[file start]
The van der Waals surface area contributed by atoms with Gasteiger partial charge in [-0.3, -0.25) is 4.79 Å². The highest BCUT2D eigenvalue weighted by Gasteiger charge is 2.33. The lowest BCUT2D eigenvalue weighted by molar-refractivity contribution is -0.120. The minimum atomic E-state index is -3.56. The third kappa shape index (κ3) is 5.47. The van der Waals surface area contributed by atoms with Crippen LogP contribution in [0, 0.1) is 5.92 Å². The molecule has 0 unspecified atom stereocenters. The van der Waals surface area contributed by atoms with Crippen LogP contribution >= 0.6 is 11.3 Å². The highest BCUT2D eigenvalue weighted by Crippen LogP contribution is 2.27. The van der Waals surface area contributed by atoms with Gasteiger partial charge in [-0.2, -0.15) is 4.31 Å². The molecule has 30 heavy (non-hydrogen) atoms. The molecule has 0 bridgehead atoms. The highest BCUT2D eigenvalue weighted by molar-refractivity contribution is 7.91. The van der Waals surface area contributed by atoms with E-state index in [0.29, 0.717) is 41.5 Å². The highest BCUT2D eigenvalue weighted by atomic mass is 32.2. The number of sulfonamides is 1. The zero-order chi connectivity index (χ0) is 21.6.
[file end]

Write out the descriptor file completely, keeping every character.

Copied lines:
The van der Waals surface area contributed by atoms with Gasteiger partial charge in [-0.3, -0.25) is 4.79 Å². The highest BCUT2D eigenvalue weighted by Gasteiger charge is 2.33. The lowest BCUT2D eigenvalue weighted by molar-refractivity contribution is -0.120. The minimum atomic E-state index is -3.56. The third kappa shape index (κ3) is 5.47. The van der Waals surface area contributed by atoms with Crippen LogP contribution in [0, 0.1) is 5.92 Å². The molecule has 0 unspecified atom stereocenters. The van der Waals surface area contributed by atoms with Crippen LogP contribution >= 0.6 is 11.3 Å². The highest BCUT2D eigenvalue weighted by Crippen LogP contribution is 2.27. The van der Waals surface area contributed by atoms with Gasteiger partial charge in [-0.2, -0.15) is 4.31 Å². The molecule has 30 heavy (non-hydrogen) atoms. The molecule has 0 bridgehead atoms. The highest BCUT2D eigenvalue weighted by molar-refractivity contribution is 7.91. The van der Waals surface area contributed by atoms with E-state index in [0.29, 0.717) is 41.5 Å². The highest BCUT2D eigenvalue weighted by atomic mass is 32.2. The number of sulfonamides is 1. The zero-order chi connectivity index (χ0) is 21.6.